As Rockaway began what promised to be a long recovery, Tara watched all four of her sons pitch in to help, just as their father would have. They had no sooner finished helping one person than somebody else needed them. Brendan, Brian, Terence, and Kevin kept on with a familiar determination even as they became bone weary. Their sister Kaitlyn was showing what it means to be a Stackpole as an emergency-room nurse at a Manhattan hospital.
“I’m so proud of them,” Tara said. “Their father would be beaming.”
During the summers, Brendan and his buddies had taken to setting up a flag on a length of PVC pipe on the beach so their other friends could find them.
Brendan now carried the flag down to the end of the block, which was choked with sand that had been carried in by the storm surge. He planted the flag by what had been a sea wall on a spot flanked by two shattered houses. It flew amid the devastation with the spirit that had gone with him into the fire, that lived on so unmistakably in all the Stackpoles these 11 years after 9/11.
The flag was flying when a Navy flotilla appeared off shore, the Stars and Stripes seeming to welcome the amphibious vehicles that landed on the beach at a moment when it seemed that federal and local government had all but forgotten them.
“We don’t have FEMA, we don’t have Bloomberg, but we got the U.S. Navy!” a Rockaway neighbor exclaimed.
By Monday, a week after the hurricane hit, the initial adrenaline had worn off and the enormity of the damage had become only clearer. The days without power or heat had become increasingly wearing.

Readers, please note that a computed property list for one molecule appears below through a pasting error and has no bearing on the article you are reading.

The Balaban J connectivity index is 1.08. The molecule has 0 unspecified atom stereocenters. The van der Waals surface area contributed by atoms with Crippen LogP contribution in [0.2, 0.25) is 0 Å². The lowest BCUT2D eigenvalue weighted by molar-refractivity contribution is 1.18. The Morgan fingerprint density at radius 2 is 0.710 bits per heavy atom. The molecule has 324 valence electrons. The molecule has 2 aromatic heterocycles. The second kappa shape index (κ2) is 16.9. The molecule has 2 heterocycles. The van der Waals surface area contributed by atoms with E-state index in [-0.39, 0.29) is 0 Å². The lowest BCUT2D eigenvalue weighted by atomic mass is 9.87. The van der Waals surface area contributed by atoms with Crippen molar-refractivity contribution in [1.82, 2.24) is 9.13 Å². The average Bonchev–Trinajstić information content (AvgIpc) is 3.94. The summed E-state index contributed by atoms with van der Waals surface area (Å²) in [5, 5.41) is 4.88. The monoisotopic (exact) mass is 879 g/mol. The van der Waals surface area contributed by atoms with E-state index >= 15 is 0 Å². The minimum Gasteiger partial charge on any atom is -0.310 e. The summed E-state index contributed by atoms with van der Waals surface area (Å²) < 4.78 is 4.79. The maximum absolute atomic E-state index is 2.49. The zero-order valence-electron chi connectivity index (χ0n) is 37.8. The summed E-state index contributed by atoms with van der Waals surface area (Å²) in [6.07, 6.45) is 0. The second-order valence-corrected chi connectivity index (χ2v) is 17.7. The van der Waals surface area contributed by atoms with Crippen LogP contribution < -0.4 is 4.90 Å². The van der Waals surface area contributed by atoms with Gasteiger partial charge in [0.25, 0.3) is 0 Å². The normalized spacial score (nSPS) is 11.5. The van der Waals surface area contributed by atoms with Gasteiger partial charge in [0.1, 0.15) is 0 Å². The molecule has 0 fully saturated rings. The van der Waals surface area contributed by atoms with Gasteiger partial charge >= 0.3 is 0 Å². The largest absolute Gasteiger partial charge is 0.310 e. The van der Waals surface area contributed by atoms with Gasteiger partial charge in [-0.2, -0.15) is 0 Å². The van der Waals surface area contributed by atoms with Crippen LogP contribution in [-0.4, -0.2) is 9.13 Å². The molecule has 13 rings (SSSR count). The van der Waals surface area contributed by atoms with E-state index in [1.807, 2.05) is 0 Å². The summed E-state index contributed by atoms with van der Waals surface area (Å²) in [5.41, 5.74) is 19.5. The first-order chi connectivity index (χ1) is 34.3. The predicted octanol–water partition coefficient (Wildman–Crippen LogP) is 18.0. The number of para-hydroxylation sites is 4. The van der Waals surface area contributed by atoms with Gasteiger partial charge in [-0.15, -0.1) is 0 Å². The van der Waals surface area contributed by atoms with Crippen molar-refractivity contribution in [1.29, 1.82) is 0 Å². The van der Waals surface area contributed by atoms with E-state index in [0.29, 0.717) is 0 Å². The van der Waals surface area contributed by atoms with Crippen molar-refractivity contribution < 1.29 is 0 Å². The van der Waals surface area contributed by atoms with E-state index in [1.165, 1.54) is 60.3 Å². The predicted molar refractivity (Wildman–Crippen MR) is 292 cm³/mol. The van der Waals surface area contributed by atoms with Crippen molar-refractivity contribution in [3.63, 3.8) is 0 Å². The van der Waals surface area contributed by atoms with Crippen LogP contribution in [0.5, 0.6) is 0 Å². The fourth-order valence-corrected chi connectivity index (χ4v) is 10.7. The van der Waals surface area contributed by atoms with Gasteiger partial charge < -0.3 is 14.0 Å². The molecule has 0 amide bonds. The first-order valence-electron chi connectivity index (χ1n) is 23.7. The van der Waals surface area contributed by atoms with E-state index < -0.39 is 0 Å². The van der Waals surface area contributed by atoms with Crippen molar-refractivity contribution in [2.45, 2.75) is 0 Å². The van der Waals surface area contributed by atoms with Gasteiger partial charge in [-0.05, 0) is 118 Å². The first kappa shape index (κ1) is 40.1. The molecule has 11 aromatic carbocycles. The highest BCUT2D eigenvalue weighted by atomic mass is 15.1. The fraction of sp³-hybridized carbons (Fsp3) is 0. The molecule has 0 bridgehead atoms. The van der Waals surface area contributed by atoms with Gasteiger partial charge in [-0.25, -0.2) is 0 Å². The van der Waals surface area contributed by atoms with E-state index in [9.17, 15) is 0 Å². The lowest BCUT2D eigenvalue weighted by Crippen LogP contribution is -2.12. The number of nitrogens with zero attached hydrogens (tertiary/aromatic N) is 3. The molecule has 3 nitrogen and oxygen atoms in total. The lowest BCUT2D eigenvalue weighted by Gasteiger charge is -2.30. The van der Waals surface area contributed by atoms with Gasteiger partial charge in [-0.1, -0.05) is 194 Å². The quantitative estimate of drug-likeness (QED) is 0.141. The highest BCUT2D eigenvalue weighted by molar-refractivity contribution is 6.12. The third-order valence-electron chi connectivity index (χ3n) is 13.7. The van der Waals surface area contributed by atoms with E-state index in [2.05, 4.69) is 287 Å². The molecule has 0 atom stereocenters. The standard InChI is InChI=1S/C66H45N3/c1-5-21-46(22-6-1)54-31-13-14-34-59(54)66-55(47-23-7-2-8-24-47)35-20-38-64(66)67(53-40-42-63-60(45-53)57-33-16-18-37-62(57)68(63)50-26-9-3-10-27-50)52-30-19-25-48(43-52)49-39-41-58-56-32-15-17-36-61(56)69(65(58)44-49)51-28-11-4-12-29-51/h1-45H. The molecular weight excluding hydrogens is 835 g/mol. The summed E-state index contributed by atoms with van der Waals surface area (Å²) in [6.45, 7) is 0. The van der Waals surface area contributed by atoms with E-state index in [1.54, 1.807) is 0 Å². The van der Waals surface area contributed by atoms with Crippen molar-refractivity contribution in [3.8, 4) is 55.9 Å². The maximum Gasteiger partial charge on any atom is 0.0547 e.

“Every day becomes Groundhog Day,” Tara said.
Tara worried aloud about a nor’easter that is supposed to hit New York later in the week. But she and her family have learned enough about irretrievable loss to keep a hard-earned perspective.
“We’ve been through worse,” she said.
On Monday morning, the youngest Stackpole brother, 17-year-old Terence, was back at school. The older brothers were still busy helping whoever needed it, as were so many of their neighbors. Kevin and Brian, who is also on the FDNY list, loaded two generators in to the back of an SUV. Brendan headed for a storm-struck store belonging to a family whose younger members are all daughters. They had put up a vintage Rosie the Riveter “Can Do” sign, but he figured they could still use a hand.
Over where the fire had raged, there was still a heavy smell of smoke. One of the gutted houses was home to a member of the FDNY who had a lawn statue of firefighter holding a hose. Another belongs to a family who had sign out front attesting to the sense of duty that makes the whole neighborhood special:
“Proud Host Family in Support of the Rockaway Adaptive Water Sports Festival.”
The festival is an annual event where wounded war vets are housed in local homes and coached in ways to participate in a wide range of water sports. A double amputee water-skiing is not a rare sight. You can count on the event being held again next summer, no matter how badly Rockaway was hit.
The row of burned houses stops before the end of the block, at the home where firefighters—active duty, retired, and future—were able to stop the blaze by applying the water, a Stackpole son manning a nozzle, his fallen father on his shoulder.
The flag that Brendan afterward planted at the end of his street was fluttering in a light breeze where there had been howling winds. The sea had receded and scudded harmlessly onto the beach, the water sparkling in the sunlight. The Navy ships remained off shore lest anyone be lulled into forgetting how many were still in need.
After another deeply dark night without power or heat, it would be Election Day. And this flag of his father would be flying with what is also the spirit of the FDNY and of what will continue to guide America at its best, no matter who is its president.